Faith healing kills: Parents on trial after two-year-old daughter dies because parents treated pneumonia with prayers and anointing oil instead of medicine.
Reading Eagle reports:
Jonathan Foster, 35, and Grace Foster, 33, are being tried on charges of involuntary manslaughter and endangering the welfare of a child in the death of their daughter Ella Grace Foster.
The couple did not seek any medical care for their ailing daughter because of their religious beliefs. The Fosters belong to Faith Tabernacle Church, a religious sect that does not believe in any type of medical intervention, only faith healing.
Previously, Jonathan and Grace Foster attributed the death of their daughter, Ella Grace Foster, to “God’s will,” according to a police affidavit.
However, a routine course of antibiotics would have almost certainly saved the young girl’s life.
The parents were charged with involuntary manslaughter and child endangerment last year.
This is not the first time a child has died because of the dangerous faith healing practices taught by the church. In fact, the Faith Tabernacle Congregation is notorious for “faith based medical neglect.”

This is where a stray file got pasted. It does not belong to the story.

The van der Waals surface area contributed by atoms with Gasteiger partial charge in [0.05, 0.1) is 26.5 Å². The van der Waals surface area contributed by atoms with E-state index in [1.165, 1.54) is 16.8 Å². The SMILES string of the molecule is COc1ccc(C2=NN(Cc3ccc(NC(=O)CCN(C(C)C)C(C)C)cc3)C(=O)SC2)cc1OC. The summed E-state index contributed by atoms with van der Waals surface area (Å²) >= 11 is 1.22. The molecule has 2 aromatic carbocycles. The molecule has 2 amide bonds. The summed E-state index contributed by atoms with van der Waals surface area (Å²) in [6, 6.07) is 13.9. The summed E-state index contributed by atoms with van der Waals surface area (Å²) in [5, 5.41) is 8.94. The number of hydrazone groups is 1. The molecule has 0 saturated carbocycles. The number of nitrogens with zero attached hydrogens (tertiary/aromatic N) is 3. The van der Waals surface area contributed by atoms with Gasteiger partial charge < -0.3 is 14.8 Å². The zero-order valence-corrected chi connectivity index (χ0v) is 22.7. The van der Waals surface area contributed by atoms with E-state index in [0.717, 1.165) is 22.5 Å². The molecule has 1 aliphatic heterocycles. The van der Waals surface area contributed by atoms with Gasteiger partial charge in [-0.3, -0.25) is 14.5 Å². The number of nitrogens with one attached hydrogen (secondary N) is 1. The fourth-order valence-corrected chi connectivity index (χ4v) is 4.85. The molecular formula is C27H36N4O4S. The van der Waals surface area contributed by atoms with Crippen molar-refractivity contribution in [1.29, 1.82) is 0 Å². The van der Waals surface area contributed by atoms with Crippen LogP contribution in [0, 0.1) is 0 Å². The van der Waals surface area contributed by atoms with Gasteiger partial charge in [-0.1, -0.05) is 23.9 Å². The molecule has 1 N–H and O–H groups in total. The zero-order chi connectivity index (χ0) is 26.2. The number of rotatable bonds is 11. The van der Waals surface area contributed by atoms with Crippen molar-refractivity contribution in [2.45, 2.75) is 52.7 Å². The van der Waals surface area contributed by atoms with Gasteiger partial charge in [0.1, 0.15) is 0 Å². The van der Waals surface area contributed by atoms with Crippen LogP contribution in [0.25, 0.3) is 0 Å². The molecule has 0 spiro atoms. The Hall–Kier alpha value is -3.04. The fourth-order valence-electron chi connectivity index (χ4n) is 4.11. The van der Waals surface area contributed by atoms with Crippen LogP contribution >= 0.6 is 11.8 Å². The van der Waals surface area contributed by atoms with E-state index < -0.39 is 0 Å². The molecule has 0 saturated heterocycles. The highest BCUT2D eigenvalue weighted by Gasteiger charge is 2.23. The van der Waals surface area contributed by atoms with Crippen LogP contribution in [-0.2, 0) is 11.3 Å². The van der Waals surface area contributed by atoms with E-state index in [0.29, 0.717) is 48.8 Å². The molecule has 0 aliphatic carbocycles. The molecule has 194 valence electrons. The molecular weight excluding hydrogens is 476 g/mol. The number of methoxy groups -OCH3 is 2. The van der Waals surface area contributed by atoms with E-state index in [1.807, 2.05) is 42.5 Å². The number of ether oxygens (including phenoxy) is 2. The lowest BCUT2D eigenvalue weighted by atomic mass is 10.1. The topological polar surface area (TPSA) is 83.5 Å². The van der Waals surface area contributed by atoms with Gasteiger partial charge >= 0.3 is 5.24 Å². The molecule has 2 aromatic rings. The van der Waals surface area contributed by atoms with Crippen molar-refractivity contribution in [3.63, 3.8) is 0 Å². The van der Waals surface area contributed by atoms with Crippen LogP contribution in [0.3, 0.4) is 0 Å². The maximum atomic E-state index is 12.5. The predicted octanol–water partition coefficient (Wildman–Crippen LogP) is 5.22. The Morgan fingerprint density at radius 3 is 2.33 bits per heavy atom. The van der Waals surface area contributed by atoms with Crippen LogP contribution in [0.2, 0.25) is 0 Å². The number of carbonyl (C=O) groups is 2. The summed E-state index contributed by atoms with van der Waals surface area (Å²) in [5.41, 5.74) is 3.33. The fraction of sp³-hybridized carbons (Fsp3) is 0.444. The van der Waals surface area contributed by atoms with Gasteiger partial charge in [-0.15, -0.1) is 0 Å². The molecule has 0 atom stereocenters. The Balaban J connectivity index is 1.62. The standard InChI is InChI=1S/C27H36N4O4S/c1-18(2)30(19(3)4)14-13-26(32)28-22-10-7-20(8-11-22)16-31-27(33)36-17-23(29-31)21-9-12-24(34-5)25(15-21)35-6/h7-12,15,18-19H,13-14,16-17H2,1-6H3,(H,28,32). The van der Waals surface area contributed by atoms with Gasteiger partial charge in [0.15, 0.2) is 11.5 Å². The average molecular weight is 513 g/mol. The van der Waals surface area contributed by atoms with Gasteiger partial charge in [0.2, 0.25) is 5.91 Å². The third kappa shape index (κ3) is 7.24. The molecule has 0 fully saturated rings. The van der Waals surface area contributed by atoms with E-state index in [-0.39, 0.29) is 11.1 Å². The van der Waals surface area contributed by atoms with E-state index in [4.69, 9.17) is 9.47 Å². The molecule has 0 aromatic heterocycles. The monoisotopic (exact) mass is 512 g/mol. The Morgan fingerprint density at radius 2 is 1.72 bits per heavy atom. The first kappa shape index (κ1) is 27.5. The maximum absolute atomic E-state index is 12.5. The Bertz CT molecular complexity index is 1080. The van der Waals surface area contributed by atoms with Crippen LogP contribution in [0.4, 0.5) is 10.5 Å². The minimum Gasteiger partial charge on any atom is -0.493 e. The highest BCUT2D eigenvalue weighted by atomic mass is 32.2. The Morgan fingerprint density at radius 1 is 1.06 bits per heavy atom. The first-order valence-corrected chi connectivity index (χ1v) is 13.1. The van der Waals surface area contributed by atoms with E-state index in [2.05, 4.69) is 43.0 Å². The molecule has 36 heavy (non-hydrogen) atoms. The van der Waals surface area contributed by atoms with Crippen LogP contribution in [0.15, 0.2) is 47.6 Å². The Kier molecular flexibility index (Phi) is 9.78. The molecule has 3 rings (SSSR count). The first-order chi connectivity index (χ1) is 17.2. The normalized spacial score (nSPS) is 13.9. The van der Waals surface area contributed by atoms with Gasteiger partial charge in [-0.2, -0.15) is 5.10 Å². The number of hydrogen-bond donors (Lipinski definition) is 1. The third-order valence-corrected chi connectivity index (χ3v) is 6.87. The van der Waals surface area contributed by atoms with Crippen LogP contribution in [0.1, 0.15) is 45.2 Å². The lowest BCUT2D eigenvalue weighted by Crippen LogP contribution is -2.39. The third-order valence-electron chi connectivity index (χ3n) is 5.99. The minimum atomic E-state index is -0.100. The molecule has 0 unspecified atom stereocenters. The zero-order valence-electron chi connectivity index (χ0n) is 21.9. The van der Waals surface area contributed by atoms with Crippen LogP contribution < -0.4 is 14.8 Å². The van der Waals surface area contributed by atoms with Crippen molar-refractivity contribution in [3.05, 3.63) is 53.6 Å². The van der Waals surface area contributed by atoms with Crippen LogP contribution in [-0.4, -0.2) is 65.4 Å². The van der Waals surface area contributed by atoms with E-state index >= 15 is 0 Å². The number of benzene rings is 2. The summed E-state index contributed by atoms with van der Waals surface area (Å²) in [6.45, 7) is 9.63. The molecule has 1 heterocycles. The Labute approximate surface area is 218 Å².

An advocacy group that tracks faith-based medical neglect says the church’s position has resulted in the deaths of dozens of children from preventable or treatable conditions.
In Pennsylvania, at least 10 children whose parents belong to various branches of the fundamentalist sect have died of treatable illnesses in the last several decades. Several church members have been prosecuted for failing to seek medical care.
Previously prosecutors charged the dead girl’s grandfather, Pastor Roland Foster, who is pastor of Faith Tabernacle Church, for failing to report child abuse, but a judge dismissed the case in December for lack of evidence.
The couple already surrendered their six other children to child services.
The trial is expected to last two to three days.
Bottom line: Faith healing kills. Children should not suffer for their parents ignorance and religious superstition. The justice system must protect children from faith healing parents and the clergy members who promote faith healing.